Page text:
VALHALLA, N.Y. (CBSNewYork/AP) — Police departments across the country are being asked to issue more tickets for violations at railroad crossings following recent crashes in New York, California and North Carolina.

Following the Metro-North Railroad crash that killed six people in Valhalla, Metropolitan Transportation Authority police have begun issuing summonses at six times last year’s rate, The Associate Press reported.

On Feb. 3, a Harlem Line train crashed into a Mercedes SUV at a grade crossing, sparking an explosion and fire that burned out the first car of the train.

According to investigators’ preliminary findings, the SUV was in the danger zone inside railroad crossing gates for about half a minute before the train hit.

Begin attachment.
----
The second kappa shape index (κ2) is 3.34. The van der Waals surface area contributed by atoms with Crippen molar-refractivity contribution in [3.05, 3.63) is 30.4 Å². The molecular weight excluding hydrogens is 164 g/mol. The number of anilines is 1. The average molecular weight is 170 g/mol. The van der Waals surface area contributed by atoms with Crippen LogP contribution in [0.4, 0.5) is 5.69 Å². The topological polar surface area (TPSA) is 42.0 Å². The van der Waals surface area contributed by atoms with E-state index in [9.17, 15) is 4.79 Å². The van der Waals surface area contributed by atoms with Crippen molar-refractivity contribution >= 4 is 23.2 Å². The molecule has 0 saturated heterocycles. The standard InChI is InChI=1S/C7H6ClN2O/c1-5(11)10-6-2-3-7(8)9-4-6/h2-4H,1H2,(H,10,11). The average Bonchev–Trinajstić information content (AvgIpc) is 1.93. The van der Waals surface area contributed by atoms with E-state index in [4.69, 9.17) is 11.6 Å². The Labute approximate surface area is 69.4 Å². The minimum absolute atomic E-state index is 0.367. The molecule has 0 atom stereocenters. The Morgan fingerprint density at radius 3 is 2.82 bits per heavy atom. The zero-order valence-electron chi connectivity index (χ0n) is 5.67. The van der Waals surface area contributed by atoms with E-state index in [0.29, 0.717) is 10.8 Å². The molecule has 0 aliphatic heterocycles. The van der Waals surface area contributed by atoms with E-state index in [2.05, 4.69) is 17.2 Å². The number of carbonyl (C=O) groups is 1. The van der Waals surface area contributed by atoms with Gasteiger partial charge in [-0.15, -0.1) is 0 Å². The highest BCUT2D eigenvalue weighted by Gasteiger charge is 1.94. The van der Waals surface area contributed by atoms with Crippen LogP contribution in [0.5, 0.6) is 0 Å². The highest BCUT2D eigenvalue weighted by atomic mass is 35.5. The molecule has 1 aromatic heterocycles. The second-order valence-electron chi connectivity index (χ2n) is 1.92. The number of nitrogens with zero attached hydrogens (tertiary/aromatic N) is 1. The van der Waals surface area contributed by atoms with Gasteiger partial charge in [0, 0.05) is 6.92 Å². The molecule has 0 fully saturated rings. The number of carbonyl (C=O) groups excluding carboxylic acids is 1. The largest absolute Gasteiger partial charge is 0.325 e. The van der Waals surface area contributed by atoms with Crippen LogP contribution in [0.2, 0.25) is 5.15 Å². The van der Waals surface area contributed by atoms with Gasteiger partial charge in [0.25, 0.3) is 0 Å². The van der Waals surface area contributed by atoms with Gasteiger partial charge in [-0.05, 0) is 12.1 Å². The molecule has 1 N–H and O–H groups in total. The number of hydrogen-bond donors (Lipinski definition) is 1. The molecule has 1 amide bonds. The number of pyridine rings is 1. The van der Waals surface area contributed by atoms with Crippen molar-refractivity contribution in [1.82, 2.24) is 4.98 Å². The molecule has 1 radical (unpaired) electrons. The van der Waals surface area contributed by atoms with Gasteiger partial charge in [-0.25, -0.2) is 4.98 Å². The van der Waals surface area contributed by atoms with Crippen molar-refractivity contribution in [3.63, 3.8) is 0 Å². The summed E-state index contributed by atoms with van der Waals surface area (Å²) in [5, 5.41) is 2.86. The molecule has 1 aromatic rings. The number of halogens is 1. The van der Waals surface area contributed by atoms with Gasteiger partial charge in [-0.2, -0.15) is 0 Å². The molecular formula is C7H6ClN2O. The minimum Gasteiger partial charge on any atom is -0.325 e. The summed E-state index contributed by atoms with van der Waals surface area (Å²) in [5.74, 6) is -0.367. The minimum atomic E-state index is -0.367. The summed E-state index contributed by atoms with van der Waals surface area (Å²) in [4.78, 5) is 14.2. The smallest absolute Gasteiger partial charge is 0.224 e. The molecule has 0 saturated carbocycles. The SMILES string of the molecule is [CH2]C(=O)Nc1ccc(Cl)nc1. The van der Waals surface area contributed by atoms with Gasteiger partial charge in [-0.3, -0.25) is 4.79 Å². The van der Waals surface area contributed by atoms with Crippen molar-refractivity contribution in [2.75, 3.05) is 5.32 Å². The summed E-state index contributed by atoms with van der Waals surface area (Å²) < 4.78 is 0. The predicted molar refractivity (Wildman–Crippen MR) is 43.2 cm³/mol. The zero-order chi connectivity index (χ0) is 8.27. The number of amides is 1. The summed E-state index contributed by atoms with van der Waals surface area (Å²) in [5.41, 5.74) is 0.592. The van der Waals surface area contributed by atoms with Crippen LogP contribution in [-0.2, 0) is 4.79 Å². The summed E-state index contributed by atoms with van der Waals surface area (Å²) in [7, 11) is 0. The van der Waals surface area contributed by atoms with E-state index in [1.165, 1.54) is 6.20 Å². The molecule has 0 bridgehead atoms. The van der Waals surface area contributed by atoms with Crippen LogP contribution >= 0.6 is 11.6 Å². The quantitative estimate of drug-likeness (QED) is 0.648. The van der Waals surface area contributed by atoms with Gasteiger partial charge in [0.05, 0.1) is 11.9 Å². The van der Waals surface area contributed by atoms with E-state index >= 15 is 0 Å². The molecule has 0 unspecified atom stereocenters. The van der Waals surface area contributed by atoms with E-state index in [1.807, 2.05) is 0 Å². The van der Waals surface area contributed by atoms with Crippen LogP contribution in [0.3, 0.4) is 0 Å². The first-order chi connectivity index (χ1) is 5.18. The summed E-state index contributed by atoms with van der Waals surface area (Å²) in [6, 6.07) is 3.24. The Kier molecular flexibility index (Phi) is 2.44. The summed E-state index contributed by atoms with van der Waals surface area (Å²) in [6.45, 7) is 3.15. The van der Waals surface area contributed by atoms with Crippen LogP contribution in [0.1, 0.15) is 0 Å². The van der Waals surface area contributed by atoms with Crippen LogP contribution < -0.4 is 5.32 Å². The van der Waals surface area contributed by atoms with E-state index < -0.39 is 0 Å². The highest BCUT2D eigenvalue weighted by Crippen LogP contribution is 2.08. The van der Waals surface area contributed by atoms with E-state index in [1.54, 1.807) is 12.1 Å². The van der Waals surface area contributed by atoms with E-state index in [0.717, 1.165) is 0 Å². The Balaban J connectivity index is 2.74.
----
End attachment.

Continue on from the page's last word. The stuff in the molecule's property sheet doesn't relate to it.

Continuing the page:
Ellen Brody, the SUV driver, and five men on the train were killed. All six suffered blunt-force injuries and burns, according to the medical examiner.

Another fatal crash in California prompted the Federal Railroad Administration to announce a nationwide safety campaign, encouraging local police departments to bump up their patrols at crossings and issue more citations.

According to the Railroad Administration, there have been more than 10,000 crashes at railroad crossings in the last five years. Those crash resulted in more than 1,200 deaths and almost 4,700 injuries.

On Saturday, a light rail train collided with a vehicle in front of the University of Southern California, seriously injuring the driver and the train’s operator. Nineteen other train passengers were hurt.

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